Songwriting Books

I’ve been disappointed by many songwriting books which give nebulous, vague advice (e.g. “write what you feel strongly about”), or simply talk about a score. I find the most useful books are the ones that give you exercises and force you to develop your skills, or give you practical advice about career success.


Composing Music: A New Approach by William Russo: My stand-alone favorite songwriting book. This book is a no-nonsense guide to songwriting, taught primarily through exercises. You’ll start out composing short passages with pre-defined rhythms and only a few notes allowed. This can be tough, but will force you out of your comfort zone, and help you learn more aspects about what sounds good or bad musically and why. You’ll also get a bunch of great, original song ideas from the exercises.

Writing Music for Hit Songs by Jai Josefs: Even if you don’t want to write pop songs, I highly recommend this book. This book will show you how to analyze your favorite songs, find out what makes them good, and write better songs yourself. It also gives a good crash-course in necessary music theory.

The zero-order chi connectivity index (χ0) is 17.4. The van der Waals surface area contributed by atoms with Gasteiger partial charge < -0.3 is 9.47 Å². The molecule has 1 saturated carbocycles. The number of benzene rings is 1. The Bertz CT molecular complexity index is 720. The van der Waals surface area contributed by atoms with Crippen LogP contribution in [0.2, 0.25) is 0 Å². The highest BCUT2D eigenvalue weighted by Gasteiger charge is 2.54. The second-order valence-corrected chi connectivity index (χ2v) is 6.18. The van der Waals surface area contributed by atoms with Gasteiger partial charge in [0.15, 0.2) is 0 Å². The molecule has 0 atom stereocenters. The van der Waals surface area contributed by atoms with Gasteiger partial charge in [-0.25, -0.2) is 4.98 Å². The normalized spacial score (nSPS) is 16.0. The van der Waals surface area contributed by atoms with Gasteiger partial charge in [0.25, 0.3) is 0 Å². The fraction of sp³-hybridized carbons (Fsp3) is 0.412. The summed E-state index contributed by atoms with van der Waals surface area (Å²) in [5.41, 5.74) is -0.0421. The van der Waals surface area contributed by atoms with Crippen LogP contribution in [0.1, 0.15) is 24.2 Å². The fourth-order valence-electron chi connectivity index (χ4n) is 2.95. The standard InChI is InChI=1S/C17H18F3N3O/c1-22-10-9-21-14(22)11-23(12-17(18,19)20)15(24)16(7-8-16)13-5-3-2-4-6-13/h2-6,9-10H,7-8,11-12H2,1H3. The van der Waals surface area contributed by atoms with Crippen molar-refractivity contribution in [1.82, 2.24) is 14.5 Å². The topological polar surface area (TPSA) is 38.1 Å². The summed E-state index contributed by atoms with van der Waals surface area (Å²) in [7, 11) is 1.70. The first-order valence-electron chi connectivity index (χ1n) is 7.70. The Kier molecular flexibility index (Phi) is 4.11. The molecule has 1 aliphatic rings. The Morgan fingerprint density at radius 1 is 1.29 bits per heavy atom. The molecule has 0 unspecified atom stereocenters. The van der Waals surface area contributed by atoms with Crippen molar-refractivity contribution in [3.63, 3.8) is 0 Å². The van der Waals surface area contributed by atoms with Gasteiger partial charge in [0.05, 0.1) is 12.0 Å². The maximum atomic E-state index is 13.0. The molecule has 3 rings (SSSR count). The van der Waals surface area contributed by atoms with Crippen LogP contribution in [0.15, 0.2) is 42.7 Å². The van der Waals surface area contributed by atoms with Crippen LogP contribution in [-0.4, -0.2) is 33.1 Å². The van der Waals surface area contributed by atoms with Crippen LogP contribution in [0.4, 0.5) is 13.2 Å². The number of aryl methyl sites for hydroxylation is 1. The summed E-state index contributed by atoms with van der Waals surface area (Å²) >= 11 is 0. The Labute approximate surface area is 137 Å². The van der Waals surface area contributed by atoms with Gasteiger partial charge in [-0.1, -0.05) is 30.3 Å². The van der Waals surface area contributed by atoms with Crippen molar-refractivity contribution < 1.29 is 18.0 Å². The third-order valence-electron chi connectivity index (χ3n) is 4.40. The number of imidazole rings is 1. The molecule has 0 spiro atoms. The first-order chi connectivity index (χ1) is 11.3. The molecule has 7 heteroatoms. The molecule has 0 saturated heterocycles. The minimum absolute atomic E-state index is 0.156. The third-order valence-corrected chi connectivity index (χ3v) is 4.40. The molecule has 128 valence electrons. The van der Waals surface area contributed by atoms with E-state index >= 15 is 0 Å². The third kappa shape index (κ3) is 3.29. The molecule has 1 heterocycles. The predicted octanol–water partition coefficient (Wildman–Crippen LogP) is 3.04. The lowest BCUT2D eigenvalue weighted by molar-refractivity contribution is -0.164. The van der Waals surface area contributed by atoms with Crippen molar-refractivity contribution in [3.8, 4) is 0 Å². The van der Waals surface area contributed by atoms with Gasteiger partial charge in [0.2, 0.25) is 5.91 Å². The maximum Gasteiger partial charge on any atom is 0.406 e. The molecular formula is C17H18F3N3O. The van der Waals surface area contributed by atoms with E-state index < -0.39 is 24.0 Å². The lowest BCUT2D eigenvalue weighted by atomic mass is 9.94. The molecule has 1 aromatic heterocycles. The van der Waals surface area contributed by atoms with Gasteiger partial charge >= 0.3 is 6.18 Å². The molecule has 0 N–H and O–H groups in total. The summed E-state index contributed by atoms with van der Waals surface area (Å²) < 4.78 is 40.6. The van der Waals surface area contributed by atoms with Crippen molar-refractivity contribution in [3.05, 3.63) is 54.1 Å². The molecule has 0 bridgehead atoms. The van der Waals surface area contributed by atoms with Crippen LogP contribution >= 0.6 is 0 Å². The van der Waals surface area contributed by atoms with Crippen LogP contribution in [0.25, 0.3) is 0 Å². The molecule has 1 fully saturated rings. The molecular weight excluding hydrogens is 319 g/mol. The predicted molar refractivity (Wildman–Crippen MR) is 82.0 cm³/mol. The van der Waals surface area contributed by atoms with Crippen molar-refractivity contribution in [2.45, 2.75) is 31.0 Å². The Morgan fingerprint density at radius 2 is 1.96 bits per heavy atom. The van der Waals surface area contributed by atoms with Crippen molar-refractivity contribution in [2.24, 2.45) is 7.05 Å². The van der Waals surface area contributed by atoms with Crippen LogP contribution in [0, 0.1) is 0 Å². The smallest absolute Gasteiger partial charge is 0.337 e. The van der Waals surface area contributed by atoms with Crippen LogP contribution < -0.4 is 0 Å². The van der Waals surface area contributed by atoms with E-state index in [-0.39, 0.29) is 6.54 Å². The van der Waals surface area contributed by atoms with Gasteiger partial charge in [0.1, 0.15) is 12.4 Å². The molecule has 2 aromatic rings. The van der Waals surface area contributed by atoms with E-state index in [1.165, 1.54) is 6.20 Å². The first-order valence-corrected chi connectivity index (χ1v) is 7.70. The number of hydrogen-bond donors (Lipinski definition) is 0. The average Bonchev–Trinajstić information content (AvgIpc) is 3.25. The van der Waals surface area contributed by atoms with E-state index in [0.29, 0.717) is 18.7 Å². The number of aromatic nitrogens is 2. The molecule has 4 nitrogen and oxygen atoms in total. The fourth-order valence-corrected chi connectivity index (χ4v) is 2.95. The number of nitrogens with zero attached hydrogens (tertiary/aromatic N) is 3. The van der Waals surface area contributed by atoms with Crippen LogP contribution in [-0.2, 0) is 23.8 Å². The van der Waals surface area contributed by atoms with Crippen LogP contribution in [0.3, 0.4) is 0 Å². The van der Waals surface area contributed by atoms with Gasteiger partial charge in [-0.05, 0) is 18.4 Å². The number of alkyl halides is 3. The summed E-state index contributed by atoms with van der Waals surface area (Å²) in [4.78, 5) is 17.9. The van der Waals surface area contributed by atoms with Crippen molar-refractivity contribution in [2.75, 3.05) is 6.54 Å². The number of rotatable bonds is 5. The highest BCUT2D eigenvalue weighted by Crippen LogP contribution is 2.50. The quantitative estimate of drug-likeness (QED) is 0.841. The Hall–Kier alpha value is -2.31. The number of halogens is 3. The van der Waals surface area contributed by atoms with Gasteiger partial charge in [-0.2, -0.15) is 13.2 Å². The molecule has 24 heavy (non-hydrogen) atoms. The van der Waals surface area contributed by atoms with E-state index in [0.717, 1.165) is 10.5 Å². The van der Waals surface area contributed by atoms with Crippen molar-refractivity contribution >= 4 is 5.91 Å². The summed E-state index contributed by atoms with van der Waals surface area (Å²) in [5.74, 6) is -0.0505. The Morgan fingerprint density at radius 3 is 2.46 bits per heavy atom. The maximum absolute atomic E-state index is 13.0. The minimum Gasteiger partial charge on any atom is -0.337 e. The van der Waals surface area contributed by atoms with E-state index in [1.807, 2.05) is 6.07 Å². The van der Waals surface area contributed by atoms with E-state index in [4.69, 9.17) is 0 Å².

Shortcuts to Hit Songwriting by Robin Frederick: This book isn’t so much a guide as a reservoir of 126 tips and exercises to help you develop your songwriting skills and overcome obstacles. It’s full of good ideas, and can be read straight through or little by little.

Songwriter’s Market by Adria Haley: Just as novelists and other writers swear by each year’s new edition of the “Writer’s Market”, the “Songwriter’s Market” will help you find out everything you need to know to submit, market, and make money from your songwriting. If you’re serious about making a living as a songwriter, I suggest checking this book out.